Other journalists are silenced on trumped-up legal charges. In 2007, the government sentenced Eynulla Fatullayev, a news editor who investigated Huseynov's death, to eight years in prison for libel, defamation, "terrorism" and "inciting racial hatred," according to the free press group, Pan American Center. Early in 2011, Jabbar Savalan, who wrote an article critical of Aliyev's insider-elite family, was arrested and sentenced to three years on claims he possessed heroin. He was released later last year following pressure by Amnesty International and others.
In recent weeks leading to Eurovision, criticism has mounted from Europe about Azerbaijan's alleged actions against news writers that include some nasty smear campaigns. The German magazine Der Spiegel wrote about a female journalist who was taped having sex with her boyfriend at her home by a hidden camera installed in her home. The tape was played on the Internet in March. The incident was similar to secret sex videos made of an opposition newspaper editor in 2010 and two opposition activists in May 2011, all of which were broadcast on Azeri TV stations.
Early this month, two European officials, both German, called for a boycott of Eurovision in protest of Azerbaijan, which is a member of the Council of Europe. Azerbaijan's government reacted by fighting back. It denied one official a visa to enter the country.
Then, Fuad Alasgarov, Aliyev's chief of law enforcement, blasted Germany for arrests and injuries he said leftist rioters suffered in Berlin on May 1.
The rise of nationalism and xenophobia is being observed in Germany today. Regional and federal bodies do not resist this process. Today, it is unsafe for a foreigner who does not look like European to walk along Berlin streets.
Azerbaijan is ready to host Eurovision song contest and show the world that despite the continued occupation of our lands by Armenia, a large number of refugees and internally displaced people, political games around the country, we go forward and join the number of leading countries in all areas of development in the foreseeable future.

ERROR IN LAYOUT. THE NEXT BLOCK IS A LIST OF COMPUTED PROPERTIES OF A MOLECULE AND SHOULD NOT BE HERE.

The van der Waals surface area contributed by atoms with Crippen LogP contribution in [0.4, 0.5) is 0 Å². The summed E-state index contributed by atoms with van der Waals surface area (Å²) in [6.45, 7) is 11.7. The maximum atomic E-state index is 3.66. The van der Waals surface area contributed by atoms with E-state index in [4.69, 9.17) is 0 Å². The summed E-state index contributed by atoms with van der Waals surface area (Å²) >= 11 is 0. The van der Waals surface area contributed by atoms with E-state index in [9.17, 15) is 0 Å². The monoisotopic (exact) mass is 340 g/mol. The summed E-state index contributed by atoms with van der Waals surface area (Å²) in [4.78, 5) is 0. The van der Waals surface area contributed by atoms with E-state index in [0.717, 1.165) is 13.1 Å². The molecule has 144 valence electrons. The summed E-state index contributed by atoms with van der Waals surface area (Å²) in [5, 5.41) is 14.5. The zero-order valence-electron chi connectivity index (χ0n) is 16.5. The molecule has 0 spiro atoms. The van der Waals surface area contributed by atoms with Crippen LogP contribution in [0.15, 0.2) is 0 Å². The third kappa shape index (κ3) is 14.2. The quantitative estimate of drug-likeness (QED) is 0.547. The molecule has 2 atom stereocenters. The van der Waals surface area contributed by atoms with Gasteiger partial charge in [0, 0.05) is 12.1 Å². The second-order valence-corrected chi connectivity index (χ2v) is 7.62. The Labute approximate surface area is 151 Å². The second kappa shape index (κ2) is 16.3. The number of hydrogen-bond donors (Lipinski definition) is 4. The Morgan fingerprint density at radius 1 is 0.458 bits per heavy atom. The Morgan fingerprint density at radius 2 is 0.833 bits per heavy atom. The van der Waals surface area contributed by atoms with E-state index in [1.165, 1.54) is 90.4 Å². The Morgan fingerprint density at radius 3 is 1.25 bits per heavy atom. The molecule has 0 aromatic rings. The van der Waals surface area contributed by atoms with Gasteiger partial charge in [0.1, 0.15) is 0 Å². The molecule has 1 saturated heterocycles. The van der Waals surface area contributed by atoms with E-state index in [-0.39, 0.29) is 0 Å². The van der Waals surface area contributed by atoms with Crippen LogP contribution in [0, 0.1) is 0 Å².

Government leaders spoke as if repression did not exist in Azerbaijan. Ali Hasanov, Aliyev's social and political affairs head, insisted that Azerbaijan has enjoyed press freedoms since then-President Heydar Aliyev instituted them in the 1990s.
The main artificial barriers that limited pluralism, freedom of speech and information have been eliminated over the year. The censorship in the press was abolished by (Heydar Aliyev's) decree on August 6, 1998. Then, the practical activity began to ensure the development of mass media, international rights and civil norms, freedom of speech, information and thought.
As this year's host of Eurovision, Azerbaijan may well impress visitors with its beautiful, entertaining capital city of Baku and friendly, considerate people, but not with how its government treats the people, their journalists and government dissidents behind the scenes. In that competition, it has already lost.
Eurovision 2012 will come and go, a new winning country crowned. But unfortunately -- aside from economically, and mostly for Baku's top elites -- little will change for freedom-seeking Azeris for the foreseeable future.